1984 20¢ Madonna and Child by Fra Filippo Lippi
· 18th Traditional Christmas stamp
· Features a 15th century painting by Fra Filippo Lippi
Stamp Category: Commemorative
Series: Traditional Christmas
Value: 20¢, rate for first-class mail
First Day of Issue: October 30, 1984
First Day City: Washington, DC
Quantity Issued: 751,300,000
Printed by: Bureau of Engraving and Printing
Printing Method: Photogravure
Format: Panes of 50 in Sheets of 200
Why the stamp was issued: For use on holiday mail.
About the stamp design: This was the fifth stamp of 1984 for Bradbury Thompson, who served as designer, typographer, and art director for this issue. The stamp image is taken from a Madonna and Child by Fra Filippo Lippi, painted on wood between 1435 and 1440. The original painting hands in the National Gallery of Art.
About the printing process: This and the other 1984 Christmas stamp were the first stamps that the Bureau of Engraving and printing “double sheeted out” in production. The stamps were fed through the Andreotti gravure press in double sheets of 400 before being cut down to sheets of 200 and then panes of 50.
First Day City: This stamp was issued at the National Gallery of Art in Washington, DC, where the original painting hangs. This was the 13th Traditional Christmas stamp to feature an artwork taken from that gallery.
About the Christmas Series: By the early 1960s, the US Post Office was receiving 1,000 letters a year (for several years) asking for a Christmas-themed stamp to frank their holiday mail. The idea was approved and the US issued its first Christmas stamp on November 1, 1962.
The stamp was wildly popular, featuring popular holiday decorations of a wreath and candles. The Post Office Department had expected there would be a great demand for the issue, so they printed 350 million stamps – the largest print run for a special stamp up to that time. Those 350 million stamps sold out quickly, leading the Bureau of Engraving and Printing to produce more stamps – reaching over 860 million by the end of the year.
While the Christmas stamp was very popular, it wasn’t without its detractors. Some didn’t agree with the idea of the post office issuing a stamp honoring a religious holiday. Others wanted Christmas stamps that were more religious. The Post Office would continue to issue Christmas stamps in the coming years that featured the National Christmas Tree, seasonal plants, and an angel in 1965. The angel was considered less controversial because angels are included in many religions, not just Christianity.
In 1966, the Post Office came up with a plan to produce Christmas stamps utilizing classic paintings of the Madonna and Child. These stamps wouldn’t violate the separation of church and state because they were a celebration of culture. On November 1, 1966, they issued the first US Madonna and Child stamp in Christmas, Michigan. The stamp featured the 15th century painting, Madonna and Child with Angels, by Flemish painter Hans Memling.
That stamp was very popular and over 1.1 billion were printed. The same design was used again the following year, however, the 1967 stamp was larger and showed more of the painting. The stamp’s continued popularity led the Post Office to issue another traditional Christmas stamp in 1968, this time picturing the Angel Gabriel. For the 1969 issue, they reverted back to the non-religious theme, with a stamp picturing a painting called Winter Sunday in Norway, Maine.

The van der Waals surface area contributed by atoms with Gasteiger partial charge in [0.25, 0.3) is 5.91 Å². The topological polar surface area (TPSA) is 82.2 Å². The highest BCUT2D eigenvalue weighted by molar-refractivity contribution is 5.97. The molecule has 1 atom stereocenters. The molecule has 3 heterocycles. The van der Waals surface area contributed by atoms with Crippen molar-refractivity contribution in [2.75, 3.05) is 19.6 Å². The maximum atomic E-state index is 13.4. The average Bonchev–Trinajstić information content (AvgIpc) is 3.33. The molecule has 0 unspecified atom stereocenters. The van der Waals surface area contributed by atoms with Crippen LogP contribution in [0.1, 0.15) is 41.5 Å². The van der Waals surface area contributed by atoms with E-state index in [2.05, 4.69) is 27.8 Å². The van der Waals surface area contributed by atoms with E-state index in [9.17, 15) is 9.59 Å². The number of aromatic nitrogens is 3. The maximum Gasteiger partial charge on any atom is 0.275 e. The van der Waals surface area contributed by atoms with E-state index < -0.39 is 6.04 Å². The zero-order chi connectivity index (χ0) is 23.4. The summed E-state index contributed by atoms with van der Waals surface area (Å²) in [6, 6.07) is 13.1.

The Post Office made a big change in 1970. To keep people in both camps happy, they issued one traditional Christmas stamp, picturing a classic painting of the Nativity, plus a block of four picturing Christmas toys. That decision proved popular and they have continued to issue stamps with both traditional and contemporary Christmas themes ever since.
History the stamp represents: Born in Florence in 1406, Filippo Lippi was orphaned at the age of two and lived with an aunt until he was eight and sent to a Carmelite convent. He was ordained as a priest in 1425 and spent much of his time drawing on any piece of paper he found. He studied under Masaccio and earned notoriety for his paintings. He left the priesthood to marry a nun, Lucrezia Buti, who served as the model for many of his paintings. Though he was no longer a month, he continued to sign his paintings “Fra,” meaning monk or brother.
Florence, Italy, was the center of the Italian Renaissance in the 15th century, and home to many artists. It was a large, prosperous city heavily influenced by the Roman Catholic Church. Famous religious figures, such as the Madonna and Child, were featured in many artist’s works, which can still be found in the city’s churches and museums.
Each Florentine artist had a slightly different technique, but their styles and themes often overlapped. The most common style was naturalism or realism. This concept focused on creating realistic paintings and sculptures that were usually very detailed, precise, and life-like.
The most common medium used by 15th century painters was egg tempera on wooden panels. The paint was created by mixing powdered pigments with egg yolk and sometimes white wine or vinegar. Egg tempera often smelled strongly, even after the painting had completely dried. Many artists mixed myrrh (a pleasant-smelling resin) with their paint to mask the odor.
Egg tempera was a tricky paint to create and it took a skilled artist to master the medium. Thanks to egg tempera’s durability, some famous artists’ awe-inspiring works are still intact today – giving a first-hand view of the progression of art during the Renaissance.